In the near term, the Citigroup merger led to higher governance costs resulting from: the need for additional training, potential misalignments in the governance of certain deals, poten- tial loss in incentives, and loss of mar- ket discipline. Integration difficulties suggest that the hoped-for decreases in overall transactions costs might not be obtained for some time.

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Concentration creates larger financial intermediaries while con- vergence creates both larger and more complex ones. Increasing size and complexity lead both to addi- tional management challenges and to greater difficulty in valuing assets. Complexity increases the difficulty of winding down any institution that might fail. At the same time, increased size and complexity also can contribute to creating a ”œtoo big to fail” syndrome.

Currently, international banks’ belief in the importance of merg- ers is being tested in another way. New combinations of commercial and investment banking have realized cer- tain economies at the cost of creating potential conflicts of interest. Banks that are involved in both lending and securities underwriting are particularly vulnerable to suffering from conflict of interest. They may gain earnings from realizing scope economies, but later experience adverse reputation effects from becoming embroiled in perceived conflicts of interest.

Increased size and complexity require regulators to boost their screening and monitoring activities. To cope with increased size and com- plexity, regulators may have to devel- op new tools and learn how to use them. As a result, it is not clear whether the extra costs of enhanced supervision can be offset by the fact that, after a merger, there is at least one less firm to be supervised indi- vidually. Moreover, while the neces- sary regulatory learning is taking place, the opportunity for regulatory errors rises.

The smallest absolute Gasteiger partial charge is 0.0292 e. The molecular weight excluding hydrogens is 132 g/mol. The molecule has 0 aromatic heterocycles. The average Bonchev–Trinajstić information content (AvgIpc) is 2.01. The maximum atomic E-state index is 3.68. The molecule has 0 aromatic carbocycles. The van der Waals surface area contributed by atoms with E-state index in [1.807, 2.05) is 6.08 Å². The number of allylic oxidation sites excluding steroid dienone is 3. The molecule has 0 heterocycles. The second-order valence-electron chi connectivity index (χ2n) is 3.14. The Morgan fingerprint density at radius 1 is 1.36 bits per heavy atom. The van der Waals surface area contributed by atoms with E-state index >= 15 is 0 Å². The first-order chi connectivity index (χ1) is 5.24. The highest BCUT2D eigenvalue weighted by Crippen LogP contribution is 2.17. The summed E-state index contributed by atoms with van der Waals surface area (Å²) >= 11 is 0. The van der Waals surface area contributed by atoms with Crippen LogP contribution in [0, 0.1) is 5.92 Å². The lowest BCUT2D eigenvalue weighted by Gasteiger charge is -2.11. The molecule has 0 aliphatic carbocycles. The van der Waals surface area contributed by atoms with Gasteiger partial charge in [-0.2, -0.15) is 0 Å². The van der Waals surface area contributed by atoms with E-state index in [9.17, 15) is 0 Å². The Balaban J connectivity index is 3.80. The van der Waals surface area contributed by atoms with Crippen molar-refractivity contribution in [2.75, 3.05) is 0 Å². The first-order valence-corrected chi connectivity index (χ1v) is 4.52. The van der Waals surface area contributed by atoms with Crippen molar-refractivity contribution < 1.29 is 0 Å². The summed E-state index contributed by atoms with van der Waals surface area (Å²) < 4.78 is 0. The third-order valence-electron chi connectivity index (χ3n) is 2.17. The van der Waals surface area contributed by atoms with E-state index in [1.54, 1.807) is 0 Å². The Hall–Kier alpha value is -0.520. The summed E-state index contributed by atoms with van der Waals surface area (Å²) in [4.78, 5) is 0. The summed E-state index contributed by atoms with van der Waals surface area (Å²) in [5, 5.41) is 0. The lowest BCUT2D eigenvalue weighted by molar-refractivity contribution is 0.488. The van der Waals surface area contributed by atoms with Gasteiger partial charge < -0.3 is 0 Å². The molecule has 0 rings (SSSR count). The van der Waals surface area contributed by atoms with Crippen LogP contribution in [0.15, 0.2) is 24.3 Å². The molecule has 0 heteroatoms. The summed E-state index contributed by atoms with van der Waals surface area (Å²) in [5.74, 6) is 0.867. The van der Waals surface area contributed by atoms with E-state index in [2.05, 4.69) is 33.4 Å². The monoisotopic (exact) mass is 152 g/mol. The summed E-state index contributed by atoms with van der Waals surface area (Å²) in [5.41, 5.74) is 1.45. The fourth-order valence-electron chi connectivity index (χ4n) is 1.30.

Do increasing concentration and convergence create additional possibil- ities for systemic risk? It is difficult to give a clear-cut answer to this ques- tion. As management difficulties grow, the possibilities of posting operating losses become greater, and hence the probability that an individual firm will experience difficulty increases. With fewer institutions, the perception of contagion may be increased, and of course a merger intensifies the inter- dependencies between formerly separate businesses. On the other hand, to the extent that the merged institutions are perceived to be ”œtoo big to fail,” the possibilities for contagion effects may be reduced.

The main issue with increased concentration is that the prices of services could increase, while interest rates for deposits could decrease to the detriment of consumers. The Dutch experience was that mergers resulted in consumers paying 400 million guilders more a year. Given the increasing emphasis on international operations, domestic consumers may become concerned that they are pay- ing for the foreign adventures of the banks. Such cross-subsidization of one business unit of another has been found in the case of European banks using their consumer banking profits to finance their market presence in institutional banking.